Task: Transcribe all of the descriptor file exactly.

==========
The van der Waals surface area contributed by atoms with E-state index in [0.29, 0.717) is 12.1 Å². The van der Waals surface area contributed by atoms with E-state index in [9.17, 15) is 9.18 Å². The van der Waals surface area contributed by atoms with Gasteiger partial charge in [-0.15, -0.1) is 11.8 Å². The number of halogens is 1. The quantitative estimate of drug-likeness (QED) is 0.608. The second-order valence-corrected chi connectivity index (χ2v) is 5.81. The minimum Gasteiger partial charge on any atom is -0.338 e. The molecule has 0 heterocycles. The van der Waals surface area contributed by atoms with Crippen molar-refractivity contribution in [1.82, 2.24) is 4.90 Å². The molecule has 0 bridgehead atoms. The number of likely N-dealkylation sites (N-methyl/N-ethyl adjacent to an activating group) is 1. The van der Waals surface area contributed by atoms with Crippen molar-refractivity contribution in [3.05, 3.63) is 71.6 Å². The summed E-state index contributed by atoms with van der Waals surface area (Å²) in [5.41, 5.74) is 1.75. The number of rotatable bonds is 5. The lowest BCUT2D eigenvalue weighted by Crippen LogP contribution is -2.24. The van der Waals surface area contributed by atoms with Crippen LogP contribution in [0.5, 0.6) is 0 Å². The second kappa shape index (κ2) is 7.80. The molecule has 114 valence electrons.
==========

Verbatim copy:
The van der Waals surface area contributed by atoms with E-state index in [0.29, 0.717) is 12.1 Å². The van der Waals surface area contributed by atoms with E-state index in [9.17, 15) is 9.18 Å². The van der Waals surface area contributed by atoms with Gasteiger partial charge in [-0.15, -0.1) is 11.8 Å². The number of halogens is 1. The quantitative estimate of drug-likeness (QED) is 0.608. The second-order valence-corrected chi connectivity index (χ2v) is 5.81. The minimum Gasteiger partial charge on any atom is -0.338 e. The molecule has 0 heterocycles. The van der Waals surface area contributed by atoms with Crippen molar-refractivity contribution in [1.82, 2.24) is 4.90 Å². The molecule has 0 bridgehead atoms. The number of likely N-dealkylation sites (N-methyl/N-ethyl adjacent to an activating group) is 1. The van der Waals surface area contributed by atoms with Crippen molar-refractivity contribution in [3.05, 3.63) is 71.6 Å². The summed E-state index contributed by atoms with van der Waals surface area (Å²) in [5.41, 5.74) is 1.75. The number of rotatable bonds is 5. The lowest BCUT2D eigenvalue weighted by Crippen LogP contribution is -2.24. The van der Waals surface area contributed by atoms with Crippen LogP contribution in [0.5, 0.6) is 0 Å². The second kappa shape index (κ2) is 7.80. The molecule has 114 valence electrons.